Tales from the dark side

The Last Kiss
Starring Zach Braff, Casey Affleck, Blythe Danner and Jacinda Barrett. Directed by Tony Goldwyn. Rated R.
Rated 3.0

Zach Braff is a lost soul. At least he plays one on the big screen.

The Last Kiss takes him once again out of his scrubs (the first time was in Garden State) to play depressed. Life just seems to be getting him down—this time it’s a predictable relationship that causes him to stare blankly into space.

The film follows Michael (Braff), who’s on the verge of turning 30. Michael freaks out after his girlfriend, Jenna, gets pregnant, and he begins to evaluate his life. He looks to the future and sees no more surprises. Cue cute younger woman, Kim (played by Rachel Bilson from The O.C.), to screw with his mind.

Michael and Jenna (Jacinda Barrett) aren’t the only ones hitting hard times. Jenna’s parents’ relationship is rocky. And of Michael’s friends, one is unhappily married with a baby and another goes a little crazy after being dumped by his high-school sweetheart.

The characters are unsatisfied, each in their own way, and they struggle to figure out what to do about it. Will taking a road trip to South America be the answer? Maybe filling the void with someone else or simply moving out would do the trick. Deciding between sticking it out and jumping ship is no easy task.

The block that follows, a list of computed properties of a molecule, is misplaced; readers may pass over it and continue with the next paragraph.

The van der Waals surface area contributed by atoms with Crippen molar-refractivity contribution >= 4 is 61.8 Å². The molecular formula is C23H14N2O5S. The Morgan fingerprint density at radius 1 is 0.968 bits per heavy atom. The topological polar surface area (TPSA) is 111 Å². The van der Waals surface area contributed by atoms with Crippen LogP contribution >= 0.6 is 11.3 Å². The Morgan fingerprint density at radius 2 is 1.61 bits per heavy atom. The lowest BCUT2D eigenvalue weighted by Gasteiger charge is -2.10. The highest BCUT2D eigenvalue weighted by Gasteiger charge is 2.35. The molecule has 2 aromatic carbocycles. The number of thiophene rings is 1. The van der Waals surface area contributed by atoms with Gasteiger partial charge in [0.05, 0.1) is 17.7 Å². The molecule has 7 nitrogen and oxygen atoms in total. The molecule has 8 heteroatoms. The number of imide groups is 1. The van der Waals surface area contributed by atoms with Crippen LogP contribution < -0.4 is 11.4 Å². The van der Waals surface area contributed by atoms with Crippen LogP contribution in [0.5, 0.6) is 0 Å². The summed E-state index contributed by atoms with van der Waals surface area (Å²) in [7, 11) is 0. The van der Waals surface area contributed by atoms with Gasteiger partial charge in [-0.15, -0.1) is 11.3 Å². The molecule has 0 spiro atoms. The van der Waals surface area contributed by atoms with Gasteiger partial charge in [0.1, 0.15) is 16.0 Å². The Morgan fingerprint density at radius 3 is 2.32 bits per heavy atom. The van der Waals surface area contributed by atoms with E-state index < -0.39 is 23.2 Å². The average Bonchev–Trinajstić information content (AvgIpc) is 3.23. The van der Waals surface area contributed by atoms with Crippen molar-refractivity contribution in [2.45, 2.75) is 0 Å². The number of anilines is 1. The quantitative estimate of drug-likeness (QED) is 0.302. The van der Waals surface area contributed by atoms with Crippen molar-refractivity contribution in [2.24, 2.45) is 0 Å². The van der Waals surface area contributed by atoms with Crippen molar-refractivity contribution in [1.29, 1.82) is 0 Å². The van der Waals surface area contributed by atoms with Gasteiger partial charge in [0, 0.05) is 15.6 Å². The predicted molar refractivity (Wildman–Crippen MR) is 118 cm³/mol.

Braff plays depressed convincingly, despite being best known for his TV comedy Scrubs and slightly resembling Ray Romano. The rest of the cast isn’t half bad, either, and that’s what ultimately makes the film work. Anything less could have turned this remake of the Italian film, L’Ultimo Besio, into a TV movie.

While fairly depressing, The Last Kiss does a good job of examining the darker sides of relationships—affairs, feeling unappreciated. Nobody’s private life is perfect. And the film doesn’t choose sides or offer up an easy solution, which is refreshing.

Coming out of the theater … well, let’s just say I found myself quite happy to be single. Who needs all that drama?

On the other hand, the movie takes a hard look at the crappy things people do to each other—and these are normal people, not sociopaths—and invites them to stop, take stock of the situation, and decide whether or not it’s worth it. That’s a pretty good message.